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Evolving a Self-Replicating Molecule Is a “Purple Unicorn”

Evolution News | @DiscoveryCSC

On a new episode of ID the Future, Eric H. Anderson reads from his newly co-authored book Evolution and Intelligent Design in a Nutshell, written to provide a clear and simple introduction to the evolution/ID controversy, and a broad overview of the evidence for design in nature. That evidence includes cosmic fine tuning and the Big Bang, the origin of life, irreducibly complex machines, and the Cambrian explosion. Download the podcast or listen to it here.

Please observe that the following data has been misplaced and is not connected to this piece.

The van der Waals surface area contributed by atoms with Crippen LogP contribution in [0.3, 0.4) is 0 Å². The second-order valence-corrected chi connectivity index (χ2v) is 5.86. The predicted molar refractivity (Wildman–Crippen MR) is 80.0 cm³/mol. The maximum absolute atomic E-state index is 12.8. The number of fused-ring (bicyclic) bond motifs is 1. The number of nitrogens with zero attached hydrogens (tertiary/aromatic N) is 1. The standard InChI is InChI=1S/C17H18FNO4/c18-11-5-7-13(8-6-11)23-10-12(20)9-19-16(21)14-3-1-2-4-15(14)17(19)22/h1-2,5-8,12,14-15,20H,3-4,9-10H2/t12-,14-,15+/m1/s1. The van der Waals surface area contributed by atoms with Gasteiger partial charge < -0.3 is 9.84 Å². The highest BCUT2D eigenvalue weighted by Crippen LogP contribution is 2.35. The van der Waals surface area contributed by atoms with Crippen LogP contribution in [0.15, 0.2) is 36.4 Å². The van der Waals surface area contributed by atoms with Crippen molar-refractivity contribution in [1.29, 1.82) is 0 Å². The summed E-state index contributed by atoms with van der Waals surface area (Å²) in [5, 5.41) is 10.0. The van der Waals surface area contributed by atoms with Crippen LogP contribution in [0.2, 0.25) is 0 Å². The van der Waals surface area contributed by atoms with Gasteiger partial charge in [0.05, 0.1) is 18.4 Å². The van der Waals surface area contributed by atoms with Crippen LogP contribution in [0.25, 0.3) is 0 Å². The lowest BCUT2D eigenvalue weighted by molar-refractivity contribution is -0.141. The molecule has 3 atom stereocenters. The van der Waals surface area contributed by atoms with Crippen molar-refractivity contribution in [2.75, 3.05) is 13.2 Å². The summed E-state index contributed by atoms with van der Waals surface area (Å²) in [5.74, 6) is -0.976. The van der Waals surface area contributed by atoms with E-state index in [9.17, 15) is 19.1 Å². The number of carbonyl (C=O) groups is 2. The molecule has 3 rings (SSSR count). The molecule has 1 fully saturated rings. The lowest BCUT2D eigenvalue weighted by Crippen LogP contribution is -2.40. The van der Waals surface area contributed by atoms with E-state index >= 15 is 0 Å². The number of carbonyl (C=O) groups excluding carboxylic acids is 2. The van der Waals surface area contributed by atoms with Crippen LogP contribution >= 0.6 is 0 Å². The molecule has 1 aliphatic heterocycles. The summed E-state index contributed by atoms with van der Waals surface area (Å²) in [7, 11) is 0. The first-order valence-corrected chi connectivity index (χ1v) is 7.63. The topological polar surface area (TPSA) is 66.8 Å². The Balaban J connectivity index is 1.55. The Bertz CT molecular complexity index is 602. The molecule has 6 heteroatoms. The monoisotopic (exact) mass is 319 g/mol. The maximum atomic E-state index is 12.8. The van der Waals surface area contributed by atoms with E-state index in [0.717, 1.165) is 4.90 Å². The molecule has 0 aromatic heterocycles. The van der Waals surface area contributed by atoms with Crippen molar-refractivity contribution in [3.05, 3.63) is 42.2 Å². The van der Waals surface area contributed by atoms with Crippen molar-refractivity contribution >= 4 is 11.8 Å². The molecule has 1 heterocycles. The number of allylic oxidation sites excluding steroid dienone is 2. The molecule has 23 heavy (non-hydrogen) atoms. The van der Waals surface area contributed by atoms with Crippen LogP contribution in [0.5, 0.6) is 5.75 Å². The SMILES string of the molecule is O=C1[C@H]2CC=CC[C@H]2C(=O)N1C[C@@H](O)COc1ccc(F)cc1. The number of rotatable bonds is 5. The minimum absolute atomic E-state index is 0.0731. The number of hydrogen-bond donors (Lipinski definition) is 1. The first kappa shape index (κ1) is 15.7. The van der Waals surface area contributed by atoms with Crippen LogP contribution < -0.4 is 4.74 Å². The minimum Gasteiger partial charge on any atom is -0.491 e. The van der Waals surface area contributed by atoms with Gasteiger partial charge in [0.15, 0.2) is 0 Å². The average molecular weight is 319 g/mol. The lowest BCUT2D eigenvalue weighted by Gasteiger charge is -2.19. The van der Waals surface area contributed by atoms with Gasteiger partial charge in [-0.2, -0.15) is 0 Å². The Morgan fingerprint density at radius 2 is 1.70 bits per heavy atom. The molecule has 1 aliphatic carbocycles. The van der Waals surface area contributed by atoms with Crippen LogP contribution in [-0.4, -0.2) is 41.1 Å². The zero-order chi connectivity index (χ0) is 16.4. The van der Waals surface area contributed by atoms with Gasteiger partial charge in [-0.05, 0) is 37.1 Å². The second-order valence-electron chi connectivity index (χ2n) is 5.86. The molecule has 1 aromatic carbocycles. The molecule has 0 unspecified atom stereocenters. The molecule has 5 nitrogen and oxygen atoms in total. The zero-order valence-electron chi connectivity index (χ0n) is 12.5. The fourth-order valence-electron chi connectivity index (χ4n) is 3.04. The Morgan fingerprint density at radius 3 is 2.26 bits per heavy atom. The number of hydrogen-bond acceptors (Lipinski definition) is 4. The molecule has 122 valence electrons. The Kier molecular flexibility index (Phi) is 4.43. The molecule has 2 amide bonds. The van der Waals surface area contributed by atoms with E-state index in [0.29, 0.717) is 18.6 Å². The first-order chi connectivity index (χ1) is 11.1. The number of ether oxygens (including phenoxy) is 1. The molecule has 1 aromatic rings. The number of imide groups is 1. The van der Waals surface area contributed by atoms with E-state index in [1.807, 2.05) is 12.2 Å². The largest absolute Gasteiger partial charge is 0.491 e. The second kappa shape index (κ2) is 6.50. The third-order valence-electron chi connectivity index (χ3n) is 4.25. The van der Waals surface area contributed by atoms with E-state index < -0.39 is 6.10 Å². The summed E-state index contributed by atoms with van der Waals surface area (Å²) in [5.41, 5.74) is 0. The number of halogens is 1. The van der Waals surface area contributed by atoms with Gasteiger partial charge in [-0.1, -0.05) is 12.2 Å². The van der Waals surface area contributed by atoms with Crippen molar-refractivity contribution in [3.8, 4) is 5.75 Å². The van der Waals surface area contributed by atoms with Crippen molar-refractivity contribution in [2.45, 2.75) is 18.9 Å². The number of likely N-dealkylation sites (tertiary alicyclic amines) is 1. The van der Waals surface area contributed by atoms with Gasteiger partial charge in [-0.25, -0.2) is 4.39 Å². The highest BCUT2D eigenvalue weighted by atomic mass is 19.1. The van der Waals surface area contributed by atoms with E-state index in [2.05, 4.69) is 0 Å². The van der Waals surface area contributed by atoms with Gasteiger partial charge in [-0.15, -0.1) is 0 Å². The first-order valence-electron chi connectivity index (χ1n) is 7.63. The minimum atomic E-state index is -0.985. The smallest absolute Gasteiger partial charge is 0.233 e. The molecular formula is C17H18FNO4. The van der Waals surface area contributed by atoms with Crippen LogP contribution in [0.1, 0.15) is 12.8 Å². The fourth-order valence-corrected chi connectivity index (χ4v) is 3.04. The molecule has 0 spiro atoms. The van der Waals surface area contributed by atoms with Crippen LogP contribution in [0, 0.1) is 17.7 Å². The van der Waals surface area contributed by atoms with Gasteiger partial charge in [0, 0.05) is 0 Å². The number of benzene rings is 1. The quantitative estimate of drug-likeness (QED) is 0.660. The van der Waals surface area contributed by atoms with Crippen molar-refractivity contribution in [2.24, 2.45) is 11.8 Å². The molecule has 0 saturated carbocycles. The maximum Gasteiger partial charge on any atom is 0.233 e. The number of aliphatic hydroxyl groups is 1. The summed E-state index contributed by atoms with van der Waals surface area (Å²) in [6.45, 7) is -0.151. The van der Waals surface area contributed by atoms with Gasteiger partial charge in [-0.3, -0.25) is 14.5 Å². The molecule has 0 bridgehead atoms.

In this excerpt, Anderson tells of Richard Dawkins’s glib assurances that the mystery of the origin of life is one not far from being solved. Not so, Anderson says. Origin-of-life researchers haven’t found a pathway to a self-replicating biological entity, the beginning point for any sort of Darwinian evolution.

And it’s not for lack of time, effort, or funding. The single cell that Darwin saw as a relatively simple blob has proven to be far more complex than anything anyone previously imagined. What about a self-reproducing molecule, thought to be easier to evolve than a full-blown cell? As Anderson explains, the idea remains a purple unicorn, and for reasons that are perhaps most easily appreciated by looking at the ongoing attempts to build a self-reproducing 3D printer.

Image credit: Waldkunst via Pixabay.